What's in a name, err, cup?
(File photo: VCG)
A purr-fect world, and loads of money－that's what cafe chain Starbucks sees at least in its newest merchandise item.
It is a custom-made 199 yuan ($29.66) porcelain cup for pet cats－there are 67 million of them in China!
The new product was necessitated by China's growing pet economy, where sales of pet-related products and services reached 172.2 billion yuan in 2018.
Consulting firm Frost & Sullivan China said in a recent report that last year's market size was three times that of 2013, and forecast it would grow to 472.3 billion yuan by 2023.
The pet cat market segment, worth 60 billion yuan, is the second largest after the pet dog segment (98.5 billion yuan). It is predicted to be the most vibrant one.
Small wonder, Starbucks thought it fit to launch a specialty product aimed at this market. But even it may not have anticipated the tremendous response.
The moment Starbucks launched its limited-edition "cat-paw cup", it sparked a frenzy among Chinese consumers who own pet cats.
In scenes reminiscent of the pre-launch serpentine queues for snob-value smartphones, cat-owners stayed up all night in queues in front of Starbucks stores across Chinese cities a day before the cup's formal sales launch on Feb 26.
Some female pet-owners, exasperated by the seemingly never-ending wait, got into cat-fights, while others indulged in slanging matches on learning the cups were in short supply.
The craze and high demand were attributable to slick videos and images posted on social media by key opinion leaders or KOLs, or influencers, market insiders said.
On Feb 28, Starbucks organized an online competition－a flash sale, if you will－for the limited-edition cups. Consumers would wait in front of their computers for long hours just to click "buy" several times in quick succession over a period of four days to March 3.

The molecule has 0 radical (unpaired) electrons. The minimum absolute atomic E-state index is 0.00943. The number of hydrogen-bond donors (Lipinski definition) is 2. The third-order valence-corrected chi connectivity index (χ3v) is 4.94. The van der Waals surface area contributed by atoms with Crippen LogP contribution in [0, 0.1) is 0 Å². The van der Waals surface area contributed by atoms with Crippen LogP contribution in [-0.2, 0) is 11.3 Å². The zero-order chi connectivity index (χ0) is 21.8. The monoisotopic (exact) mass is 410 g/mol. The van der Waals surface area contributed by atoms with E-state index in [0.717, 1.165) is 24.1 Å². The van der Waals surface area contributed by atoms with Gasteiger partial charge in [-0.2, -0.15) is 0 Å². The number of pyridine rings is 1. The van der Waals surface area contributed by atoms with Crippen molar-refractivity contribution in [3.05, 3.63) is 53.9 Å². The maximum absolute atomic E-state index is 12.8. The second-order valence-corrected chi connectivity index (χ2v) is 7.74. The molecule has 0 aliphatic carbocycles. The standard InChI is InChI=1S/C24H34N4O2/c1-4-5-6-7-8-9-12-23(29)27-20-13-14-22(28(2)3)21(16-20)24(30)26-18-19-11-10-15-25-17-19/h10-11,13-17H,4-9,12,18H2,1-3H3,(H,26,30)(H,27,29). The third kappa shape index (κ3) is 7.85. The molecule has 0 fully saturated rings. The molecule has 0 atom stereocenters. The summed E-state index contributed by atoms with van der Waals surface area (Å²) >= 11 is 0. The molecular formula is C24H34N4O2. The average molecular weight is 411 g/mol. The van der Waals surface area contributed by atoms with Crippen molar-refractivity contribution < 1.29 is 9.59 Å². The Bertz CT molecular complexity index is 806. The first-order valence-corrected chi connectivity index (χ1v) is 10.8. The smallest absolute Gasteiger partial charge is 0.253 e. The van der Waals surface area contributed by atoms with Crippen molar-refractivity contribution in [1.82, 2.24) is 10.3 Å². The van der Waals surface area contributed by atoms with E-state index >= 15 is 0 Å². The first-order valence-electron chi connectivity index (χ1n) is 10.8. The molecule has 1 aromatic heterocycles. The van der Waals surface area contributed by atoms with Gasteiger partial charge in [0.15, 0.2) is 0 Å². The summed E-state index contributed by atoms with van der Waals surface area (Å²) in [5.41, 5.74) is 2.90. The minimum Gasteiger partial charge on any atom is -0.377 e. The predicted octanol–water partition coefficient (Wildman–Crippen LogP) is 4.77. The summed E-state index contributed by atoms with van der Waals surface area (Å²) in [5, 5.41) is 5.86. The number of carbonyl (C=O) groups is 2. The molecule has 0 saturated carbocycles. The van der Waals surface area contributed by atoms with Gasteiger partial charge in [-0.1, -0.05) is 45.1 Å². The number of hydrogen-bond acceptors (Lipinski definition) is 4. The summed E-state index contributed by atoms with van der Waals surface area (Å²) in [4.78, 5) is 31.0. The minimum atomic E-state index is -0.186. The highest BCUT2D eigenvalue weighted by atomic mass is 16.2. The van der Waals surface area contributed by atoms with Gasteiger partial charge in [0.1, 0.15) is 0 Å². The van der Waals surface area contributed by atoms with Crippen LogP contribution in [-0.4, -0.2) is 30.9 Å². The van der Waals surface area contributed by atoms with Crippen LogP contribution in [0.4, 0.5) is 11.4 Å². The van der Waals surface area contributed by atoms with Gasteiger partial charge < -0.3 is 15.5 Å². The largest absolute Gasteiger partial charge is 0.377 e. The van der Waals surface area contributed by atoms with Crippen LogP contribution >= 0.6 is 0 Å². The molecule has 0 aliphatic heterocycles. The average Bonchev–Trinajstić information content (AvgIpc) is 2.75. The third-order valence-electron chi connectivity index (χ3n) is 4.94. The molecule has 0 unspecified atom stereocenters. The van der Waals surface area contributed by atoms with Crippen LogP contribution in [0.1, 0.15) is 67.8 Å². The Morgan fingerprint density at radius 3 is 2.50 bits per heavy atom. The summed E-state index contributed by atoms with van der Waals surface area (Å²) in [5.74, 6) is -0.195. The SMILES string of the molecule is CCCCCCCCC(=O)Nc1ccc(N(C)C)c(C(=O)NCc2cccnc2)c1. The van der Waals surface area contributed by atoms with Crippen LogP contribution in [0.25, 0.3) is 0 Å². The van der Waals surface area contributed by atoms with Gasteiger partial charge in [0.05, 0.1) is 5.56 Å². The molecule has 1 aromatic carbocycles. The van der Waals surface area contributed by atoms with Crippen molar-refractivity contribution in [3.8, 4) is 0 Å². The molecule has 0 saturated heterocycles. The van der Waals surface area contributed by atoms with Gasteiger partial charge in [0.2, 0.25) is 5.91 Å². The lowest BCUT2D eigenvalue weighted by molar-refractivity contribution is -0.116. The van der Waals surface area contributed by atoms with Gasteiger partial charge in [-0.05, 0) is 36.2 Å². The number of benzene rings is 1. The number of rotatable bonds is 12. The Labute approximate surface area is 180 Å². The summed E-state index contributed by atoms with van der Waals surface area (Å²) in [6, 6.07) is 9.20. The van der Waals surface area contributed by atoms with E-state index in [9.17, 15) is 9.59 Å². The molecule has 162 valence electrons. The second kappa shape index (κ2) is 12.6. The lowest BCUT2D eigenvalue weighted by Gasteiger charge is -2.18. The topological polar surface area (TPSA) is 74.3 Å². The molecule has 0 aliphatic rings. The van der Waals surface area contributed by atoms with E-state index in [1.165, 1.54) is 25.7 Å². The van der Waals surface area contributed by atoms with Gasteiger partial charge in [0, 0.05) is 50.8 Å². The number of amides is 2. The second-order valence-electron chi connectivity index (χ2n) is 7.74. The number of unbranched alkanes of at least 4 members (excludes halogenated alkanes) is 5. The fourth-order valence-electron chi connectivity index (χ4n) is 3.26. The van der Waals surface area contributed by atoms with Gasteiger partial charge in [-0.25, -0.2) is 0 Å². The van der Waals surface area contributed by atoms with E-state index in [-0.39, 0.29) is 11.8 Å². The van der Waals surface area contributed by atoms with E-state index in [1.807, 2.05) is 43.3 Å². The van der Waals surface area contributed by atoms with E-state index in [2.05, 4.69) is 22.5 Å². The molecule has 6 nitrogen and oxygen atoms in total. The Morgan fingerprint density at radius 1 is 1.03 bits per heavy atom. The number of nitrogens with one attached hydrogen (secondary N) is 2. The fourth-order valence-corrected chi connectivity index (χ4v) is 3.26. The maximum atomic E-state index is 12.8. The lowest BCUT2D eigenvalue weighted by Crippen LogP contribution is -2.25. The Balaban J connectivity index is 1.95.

Only, millions of their ilk would also do the same thing at the same time. This meant, most of their attempts were destined to prove unsuccessful as buyers vastly outnumbered the special cups on sale. The cat-cups were sold out in nanoseconds after the sale opened.
Disappointed consumers accused Starbucks of resorting to "hunger marketing", a strategy to drive up demand by deliberately limiting supply, a charge that the cafe chain denied.
The Starbucks cup episode is the latest proof that pets, particularly cats, are stoking big-ticket spending among affluent consumers in China, an economy that is witnessing consumption upgrade across all sectors－a topic close to the hearts of the Chinese lawmakers and political advisers who attended the annual sessions of the country' top legislature and top political advisory body this month.
Reasons abound as to why the cat economy is flourishing in China. For one, pet cats are good stress-busters. And in these hectic, stressful times in urban areas, they could prove very useful, experts said.
Agreed Huang Xinyi, 28, a Beijing-based film producer. "Every time my cat purrs at me, head-butts my face, and rubs against my leg, I want to hug him and kiss him all over."